AG Curtis Hill Defends Ban On Abortions In Which Living Fetuses Are Ripped From The Womb


Attorney General Curtis Hill last week filed documents in U.S. district court defending an Indiana law banning dismemberment abortions. In these second-trimester procedures, physicians use forceps to rip live fetuses piece by piece from their mothers’ wombs. As they are being dismembered, the fetuses bleed to death.

Representing a physician who performs dismemberment abortions, attorneys from the American Civil Liberties Union filed a lawsuit in April challenging the constitutionality of Indiana’s ban on the procedure. On May 17, Attorney General Hill filed a response to an ACLU motion for a preliminary injunction against the law that would prevent it from going into effect July 1 as planned.

“Indiana has a compelling interest in protecting the value and dignity of fetal life by banning a brutal and inhumane procedure,” Attorney General Hill said. “This ban on dismembering a live fetus imposes no undue burden whatsoever on a woman’s decision whether or not to bear a child.”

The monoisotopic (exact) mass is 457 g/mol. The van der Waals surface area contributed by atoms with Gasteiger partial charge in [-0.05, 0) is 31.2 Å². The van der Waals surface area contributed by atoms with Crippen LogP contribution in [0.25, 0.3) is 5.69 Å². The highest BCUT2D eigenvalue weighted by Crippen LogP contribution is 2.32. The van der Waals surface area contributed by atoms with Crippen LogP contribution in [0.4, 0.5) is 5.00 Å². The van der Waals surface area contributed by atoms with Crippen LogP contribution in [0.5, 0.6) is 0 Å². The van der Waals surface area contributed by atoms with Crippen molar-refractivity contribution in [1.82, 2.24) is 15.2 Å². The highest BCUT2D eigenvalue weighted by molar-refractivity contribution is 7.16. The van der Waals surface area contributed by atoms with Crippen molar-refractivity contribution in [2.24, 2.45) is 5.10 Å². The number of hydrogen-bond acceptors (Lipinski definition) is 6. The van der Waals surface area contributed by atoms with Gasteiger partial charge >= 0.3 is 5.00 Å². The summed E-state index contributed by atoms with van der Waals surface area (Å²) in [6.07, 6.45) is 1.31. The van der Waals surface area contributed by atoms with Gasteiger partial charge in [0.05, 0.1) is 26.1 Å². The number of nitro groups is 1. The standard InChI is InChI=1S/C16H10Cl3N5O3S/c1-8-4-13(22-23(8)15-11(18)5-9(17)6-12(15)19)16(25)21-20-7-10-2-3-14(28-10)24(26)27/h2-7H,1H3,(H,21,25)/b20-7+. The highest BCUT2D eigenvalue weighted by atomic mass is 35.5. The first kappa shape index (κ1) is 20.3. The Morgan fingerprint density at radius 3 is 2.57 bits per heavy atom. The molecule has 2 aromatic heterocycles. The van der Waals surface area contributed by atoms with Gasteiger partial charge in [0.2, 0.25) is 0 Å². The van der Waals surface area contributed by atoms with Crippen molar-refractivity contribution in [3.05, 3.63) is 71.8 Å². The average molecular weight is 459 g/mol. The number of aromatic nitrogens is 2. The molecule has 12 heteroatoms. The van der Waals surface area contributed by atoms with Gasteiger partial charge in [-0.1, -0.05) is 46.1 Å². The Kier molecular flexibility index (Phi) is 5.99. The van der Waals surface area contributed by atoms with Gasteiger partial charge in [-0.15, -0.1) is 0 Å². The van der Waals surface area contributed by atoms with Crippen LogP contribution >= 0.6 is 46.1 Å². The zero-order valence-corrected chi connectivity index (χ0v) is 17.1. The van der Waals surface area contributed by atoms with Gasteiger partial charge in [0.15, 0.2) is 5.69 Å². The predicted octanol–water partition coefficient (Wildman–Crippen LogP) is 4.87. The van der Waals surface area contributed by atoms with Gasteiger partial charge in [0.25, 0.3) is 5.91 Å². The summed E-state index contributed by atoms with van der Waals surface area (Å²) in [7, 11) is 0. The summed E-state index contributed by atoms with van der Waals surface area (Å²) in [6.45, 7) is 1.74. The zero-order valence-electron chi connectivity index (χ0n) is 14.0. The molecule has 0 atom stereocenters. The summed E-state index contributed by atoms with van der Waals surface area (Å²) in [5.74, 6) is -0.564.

Under current Indiana law, a physician performing a second-trimester abortion has multiple options. For example, he or she may administer one of several available chemicals that cause fetal death in the womb. Once a fetus is dead, a physician may then proceed with dismemberment and extraction – avoiding the prospects of fetal pain and suffering that coincide with live dismemberment.

Two other abortion options during the second trimester include: 1) inducing labor to cause delivery of a non-viable fetus and 2) snipping the fetus’s umbilical cord, which causes the fetus to die within a few minutes, at which time the physician may proceed with dismemberment and extraction.

“These other second-trimester abortion procedures, though repugnant, do not impose additional undue cruelty upon a live being,” Attorney General Hill said. “In Indiana, we should stand strong for a culture of life and protect our fellow humans as far as the U.S. Supreme Court will allow. Nonetheless, the fact remains that Indiana’s prohibition against dismemberment abortions would not affect the legality of any other legally permitted abortion procedures.”

The plaintiff in this case, Dr. Caitlin Bernard, performs dismemberment abortions at IU Health Methodist and Eskenazi hospitals, both in Indianapolis.